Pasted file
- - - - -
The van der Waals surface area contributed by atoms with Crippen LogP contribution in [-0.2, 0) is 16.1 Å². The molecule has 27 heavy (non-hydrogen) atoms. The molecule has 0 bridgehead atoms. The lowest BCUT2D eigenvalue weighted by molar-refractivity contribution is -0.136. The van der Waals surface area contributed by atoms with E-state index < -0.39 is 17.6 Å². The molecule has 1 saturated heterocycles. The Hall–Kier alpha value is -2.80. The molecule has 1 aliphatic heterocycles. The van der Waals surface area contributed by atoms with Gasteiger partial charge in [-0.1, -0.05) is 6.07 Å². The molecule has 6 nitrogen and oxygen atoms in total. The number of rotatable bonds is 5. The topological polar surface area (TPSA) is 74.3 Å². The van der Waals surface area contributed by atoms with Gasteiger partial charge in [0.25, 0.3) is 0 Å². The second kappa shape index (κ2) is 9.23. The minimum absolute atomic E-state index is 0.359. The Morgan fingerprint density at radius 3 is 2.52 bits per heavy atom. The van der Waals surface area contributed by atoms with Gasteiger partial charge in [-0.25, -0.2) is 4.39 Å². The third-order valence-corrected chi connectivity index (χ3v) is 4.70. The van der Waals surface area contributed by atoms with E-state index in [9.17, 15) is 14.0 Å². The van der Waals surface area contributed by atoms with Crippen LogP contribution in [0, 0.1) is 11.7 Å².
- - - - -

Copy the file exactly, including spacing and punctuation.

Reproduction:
The van der Waals surface area contributed by atoms with Crippen LogP contribution in [-0.2, 0) is 16.1 Å². The molecule has 27 heavy (non-hydrogen) atoms. The molecule has 0 bridgehead atoms. The lowest BCUT2D eigenvalue weighted by molar-refractivity contribution is -0.136. The van der Waals surface area contributed by atoms with E-state index < -0.39 is 17.6 Å². The molecule has 1 saturated heterocycles. The Hall–Kier alpha value is -2.80. The molecule has 1 aliphatic heterocycles. The van der Waals surface area contributed by atoms with Gasteiger partial charge in [-0.1, -0.05) is 6.07 Å². The molecule has 6 nitrogen and oxygen atoms in total. The number of rotatable bonds is 5. The topological polar surface area (TPSA) is 74.3 Å². The van der Waals surface area contributed by atoms with Gasteiger partial charge in [0.25, 0.3) is 0 Å². The second kappa shape index (κ2) is 9.23. The minimum absolute atomic E-state index is 0.359. The Morgan fingerprint density at radius 3 is 2.52 bits per heavy atom. The van der Waals surface area contributed by atoms with Gasteiger partial charge in [-0.25, -0.2) is 4.39 Å². The third-order valence-corrected chi connectivity index (χ3v) is 4.70. The van der Waals surface area contributed by atoms with E-state index in [9.17, 15) is 14.0 Å². The van der Waals surface area contributed by atoms with Crippen LogP contribution in [0, 0.1) is 11.7 Å².